On the season premiere of TLC hit Jon & Kate Plus Eight, Jon Gosselin — a 32-year-old former IT specialist who agreed, back in 2007, to star in a reality show about how he and wife Kate deal with raising sextuplets and twins — looks like a broken man. Slouched on a love seat, he answers questions from an off-camera producer about relentless tabloid allegations of infidelity in his marriage. At one point, in a depressed monotone, he offers this complaint: ”I did not sign up for the public scrutiny.” Of course, that’s exactly what the Gosselins did — and now that said scrutiny is at its most intense, the couple and TLC are seeing a huge payoff: 9.8 million viewers watched the season 5 debut, more than doubling the series’ previous ratings high. Hang in there, Jon: only 36 more contractually obligated episodes to go.
Nearly a decade after Survivor kicked off the unscripted-television craze, reality suddenly seems harsher than ever. The thrill of instant fame and a respite from unglamorous anonymity is still as strong a lure as it was in 2000, but the parasitic relationship between the genre and our paparazzosphere culture devours participants that much faster. Jon and Kate’s chicken-and-egg domestic strife — did the reality show just expose their troubles, or was it the cause? — continues. And as their fame mounts, so do their problems: The Pennsylvania labor department is investigating the show for possible child-labor-law violations. (Heads up to Eyeworks, the company that recently signed a reality show deal with Nadya ”Octomom” Suleman.) Frumpy British songstress Susan Boyle, meanwhile, has paid a heavy personal price ever since she entered Britain’s Got Talent; her emotional breakdown has soured the Cinderella story that captivated the world.
While the squirm-inducing tales keep coming, TV’s most maligned genre does have respectable roots (think PBS’ intimate 1973 documentary American Family). For some of this latest mess, we can actually blame Survivor — that is, we can blame it for being too good. The CBS series’ adventure-meets-game-show construct intrigued us with its soapy, psychological gameplay — and, of course, a dash of sensationalism (see: bug-eating challenges). The next year, however, the bug-centric gross-outs became the main event with NBC’s low-rent hit Fear Factor — and thus the one-upmanship began. From then on, every successful reality franchise bred a host of imitators with increasingly lower standards and higher stakes. (Who Wants to Be a Millionaire begat Who Wants to Marry a Multi-Millionaire?; The Bachelor begat Joe Millionaire; America’s Next Top Model begat The Swan.)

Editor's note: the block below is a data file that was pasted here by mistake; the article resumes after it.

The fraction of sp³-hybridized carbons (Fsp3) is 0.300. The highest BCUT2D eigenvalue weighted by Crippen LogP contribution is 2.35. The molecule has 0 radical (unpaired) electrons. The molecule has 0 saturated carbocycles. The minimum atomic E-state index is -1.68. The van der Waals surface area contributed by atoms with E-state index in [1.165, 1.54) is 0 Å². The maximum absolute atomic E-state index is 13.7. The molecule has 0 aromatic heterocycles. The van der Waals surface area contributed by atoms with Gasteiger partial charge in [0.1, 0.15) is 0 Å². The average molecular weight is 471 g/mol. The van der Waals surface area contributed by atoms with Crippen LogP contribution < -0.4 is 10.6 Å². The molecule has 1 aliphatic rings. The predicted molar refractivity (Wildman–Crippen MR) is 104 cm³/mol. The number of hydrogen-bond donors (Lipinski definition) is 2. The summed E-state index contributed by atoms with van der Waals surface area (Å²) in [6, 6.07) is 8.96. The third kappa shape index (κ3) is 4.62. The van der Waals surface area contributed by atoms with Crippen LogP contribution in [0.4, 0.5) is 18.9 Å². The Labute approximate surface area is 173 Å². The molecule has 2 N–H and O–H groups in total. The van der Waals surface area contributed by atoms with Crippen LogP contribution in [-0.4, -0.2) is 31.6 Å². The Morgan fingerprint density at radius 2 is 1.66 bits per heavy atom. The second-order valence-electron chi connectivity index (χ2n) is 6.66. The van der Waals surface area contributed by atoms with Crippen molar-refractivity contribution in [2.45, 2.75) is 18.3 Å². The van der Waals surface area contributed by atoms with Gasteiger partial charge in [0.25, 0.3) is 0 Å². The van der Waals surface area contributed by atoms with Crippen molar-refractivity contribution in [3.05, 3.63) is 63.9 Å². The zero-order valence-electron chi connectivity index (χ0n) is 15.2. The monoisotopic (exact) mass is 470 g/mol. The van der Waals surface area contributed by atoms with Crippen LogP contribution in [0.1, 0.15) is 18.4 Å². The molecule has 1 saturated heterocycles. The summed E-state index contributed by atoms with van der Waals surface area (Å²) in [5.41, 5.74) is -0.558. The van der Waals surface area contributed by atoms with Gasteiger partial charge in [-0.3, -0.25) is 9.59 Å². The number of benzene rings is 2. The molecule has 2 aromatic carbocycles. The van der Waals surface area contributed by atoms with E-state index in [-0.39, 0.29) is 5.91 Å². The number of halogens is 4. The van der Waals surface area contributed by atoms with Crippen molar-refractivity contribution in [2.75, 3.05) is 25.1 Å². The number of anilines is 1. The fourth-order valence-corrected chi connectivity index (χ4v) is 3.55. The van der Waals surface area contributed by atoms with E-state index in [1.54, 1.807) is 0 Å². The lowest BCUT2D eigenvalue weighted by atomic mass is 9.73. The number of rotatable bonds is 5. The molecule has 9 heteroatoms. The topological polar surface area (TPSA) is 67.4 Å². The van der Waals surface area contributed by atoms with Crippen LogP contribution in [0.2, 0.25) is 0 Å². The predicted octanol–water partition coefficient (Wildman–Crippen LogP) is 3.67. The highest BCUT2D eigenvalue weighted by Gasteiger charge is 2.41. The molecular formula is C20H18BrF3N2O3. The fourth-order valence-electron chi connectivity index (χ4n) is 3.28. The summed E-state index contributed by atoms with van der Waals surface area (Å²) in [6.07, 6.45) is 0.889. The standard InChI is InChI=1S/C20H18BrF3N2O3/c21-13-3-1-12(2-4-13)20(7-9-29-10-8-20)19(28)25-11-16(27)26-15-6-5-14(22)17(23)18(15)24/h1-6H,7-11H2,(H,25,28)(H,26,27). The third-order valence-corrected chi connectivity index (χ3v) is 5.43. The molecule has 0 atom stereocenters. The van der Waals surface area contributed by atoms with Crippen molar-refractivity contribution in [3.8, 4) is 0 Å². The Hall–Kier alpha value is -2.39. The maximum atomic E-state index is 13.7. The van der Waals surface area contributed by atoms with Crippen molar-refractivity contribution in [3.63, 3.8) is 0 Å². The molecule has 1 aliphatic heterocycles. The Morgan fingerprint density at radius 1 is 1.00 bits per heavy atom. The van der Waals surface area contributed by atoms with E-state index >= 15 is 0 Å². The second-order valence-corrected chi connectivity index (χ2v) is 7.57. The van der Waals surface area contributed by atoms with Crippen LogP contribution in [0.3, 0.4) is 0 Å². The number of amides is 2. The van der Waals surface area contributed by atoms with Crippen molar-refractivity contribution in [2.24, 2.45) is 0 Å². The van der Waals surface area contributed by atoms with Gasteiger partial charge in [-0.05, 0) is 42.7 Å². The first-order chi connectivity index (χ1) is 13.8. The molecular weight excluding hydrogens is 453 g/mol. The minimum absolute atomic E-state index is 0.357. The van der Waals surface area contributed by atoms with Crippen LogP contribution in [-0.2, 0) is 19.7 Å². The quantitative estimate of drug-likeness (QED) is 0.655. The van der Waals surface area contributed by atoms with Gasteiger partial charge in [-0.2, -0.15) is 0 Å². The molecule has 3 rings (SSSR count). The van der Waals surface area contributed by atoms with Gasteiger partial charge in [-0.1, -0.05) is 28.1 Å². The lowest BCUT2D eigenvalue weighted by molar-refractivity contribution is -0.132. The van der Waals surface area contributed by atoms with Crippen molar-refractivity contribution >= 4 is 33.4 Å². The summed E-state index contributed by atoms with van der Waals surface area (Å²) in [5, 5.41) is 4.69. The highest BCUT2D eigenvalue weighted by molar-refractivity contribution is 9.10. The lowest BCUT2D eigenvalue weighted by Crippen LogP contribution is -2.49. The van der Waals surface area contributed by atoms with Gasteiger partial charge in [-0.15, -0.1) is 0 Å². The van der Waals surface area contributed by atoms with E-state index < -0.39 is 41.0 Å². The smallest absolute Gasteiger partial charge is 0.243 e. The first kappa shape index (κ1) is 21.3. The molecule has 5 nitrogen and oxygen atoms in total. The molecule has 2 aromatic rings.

But it’s not just competition shows that push the boundaries of good taste. When The Osbournes launched in 2002, it provided a fun peek at the banality of everyday celebrity life — and revived Ozzy’s career in the process. Soon networks were searching for their own fading stars, and there was no shortage of volunteers, even as the results turned ugly. Nick Lachey and Jessica Simpson’s marriage dissolved in the Newlyweds spotlight, Anna Nicole Smith unraveled on E!, and today once-famous addicts trade their privacy for a spot on VH1’s Celebrity Rehab. Checking in for season 3: Tom Sizemore and Dennis Rodman, among others.
Plenty of ”real” people also want a piece of this postmillennial brand of celebrity. Of course, these folks know they have to be ”characters” to grab the ratings — so they become executive producers of their own lives. Two years ago, Hills viewership spiked when Spencer Pratt, the opportunistic archenemy of star Lauren Conrad, started a false rumor that she had made a sex tape. Conrad has since left the show to write teen novels (about, wouldn’t you know it, a girl who stars in a reality show), while Pratt has a thriving career as a go-to Machiavellian reality TV villain; he and wife Heidi Montag recently grabbed headlines by walking off NBC’s I’m a Celebrity…Get Me Out of Here! Fortunately for MTV, new Hills star Kristin Cavallari — who started her reality career on 2004’s Laguna Beach — also knows the drill. As she explained to EW last month, ”Drama sells.” It’s a lesson Jon Gosselin, perhaps, wishes he had learned earlier. ”This is a different kind of career,” he mused on the Jon & Kate season premiere. ”Because this is your life and your career.”